+but there are still some leftover articles like that.
+The site looks great, and is very aesthetic and pleasing.
+<h4 id="critique_esr">Eric S. Raymond's Site</h4>
+<a href="http://www.catb.org/~esr/">Eric S. Raymond's Home site</a> contains
+a lot of software Raymond has written, documents he wrote, and some
+information. Most of the pages on the site validate as XHTML 1.0. Most of the
+pages contain a rudimentary navigation menu to the left, but it remains static,
+and doesn't change. The pages are quite plain looking and boring from this
+regard. The site contains <a href="http://www.catb.org/~esr/sitemap.html">a
+site map</a> which is a good thing.
+The pages in the site are arranged hierarchically. So for example
+<a href="http://www.catb.org/~esr/writings/cathedral-bazaar/">the essay "The
+Cathedral and the Bazaar"</a> is below
+<a href="http://www.catb.org/~esr/writings/">the Writings directory</a>. This
+is also good. Sometimes this hierarchy as far as the URLs is concerned
+has been broken, due to historical or other reasons.
+<h4 id="critique_djb">Daniel J. Bernstein's Personal Site</h4>
+<a href="http://cr.yp.to/">Daniel J. Bernstein's Personal Site</a> is probably
+the worst best site on the Internet. It uses plain HTML pages without any
+style or eye candy. Similarly to Paul Graham's site, almost all the pages are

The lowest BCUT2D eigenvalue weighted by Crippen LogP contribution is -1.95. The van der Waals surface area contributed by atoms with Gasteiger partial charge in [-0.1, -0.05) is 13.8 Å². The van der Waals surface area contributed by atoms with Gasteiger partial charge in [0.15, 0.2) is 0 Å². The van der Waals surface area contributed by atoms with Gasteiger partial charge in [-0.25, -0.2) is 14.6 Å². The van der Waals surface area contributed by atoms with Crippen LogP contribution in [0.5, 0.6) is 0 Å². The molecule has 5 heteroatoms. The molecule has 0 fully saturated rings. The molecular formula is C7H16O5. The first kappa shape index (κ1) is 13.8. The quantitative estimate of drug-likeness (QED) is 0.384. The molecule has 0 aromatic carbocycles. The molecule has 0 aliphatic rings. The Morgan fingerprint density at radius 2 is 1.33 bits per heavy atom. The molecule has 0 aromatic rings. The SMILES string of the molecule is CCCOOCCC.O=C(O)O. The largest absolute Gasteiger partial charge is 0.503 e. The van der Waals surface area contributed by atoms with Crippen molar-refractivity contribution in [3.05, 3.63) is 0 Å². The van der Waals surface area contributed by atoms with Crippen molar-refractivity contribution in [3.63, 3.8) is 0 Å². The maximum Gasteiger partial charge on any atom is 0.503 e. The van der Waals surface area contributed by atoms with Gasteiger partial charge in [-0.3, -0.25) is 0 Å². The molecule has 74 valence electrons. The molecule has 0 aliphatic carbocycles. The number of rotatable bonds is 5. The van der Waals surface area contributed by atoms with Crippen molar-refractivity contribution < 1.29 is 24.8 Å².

+found under the root directory - "/qmail.html", "/djbdns.html", "/crypyo.html",
+etc. There is no navigation menu, or any other organisational or navigation
+<h4 id="critique_self">Critique of my Own Personal Home Site</h4>
+<a href="http://www.shlomifish.org/">My home site</a> has a common look and
+feel, a navigation menu, a breadcrumbs trail, and a site map.
+Most of the pages there validate as XHTML 1.1, It has a news feed that mentions
+what has been updated in the site, and
+<a href="http://www.shlomifish.org/old-news.html">old News items are
+preserved in their page</a>.
+I heard ambivalent opinions about the design of the page. Some people said
+it was attractive enough, and other claimed it still looks plain. It has
+some colours, some images, etc. but I otherwise didn't try to push HTML
+to its limits in its design. Instead, I opted to create a familiar home site
+layout that the vast majority of visitors will feel comfortable with,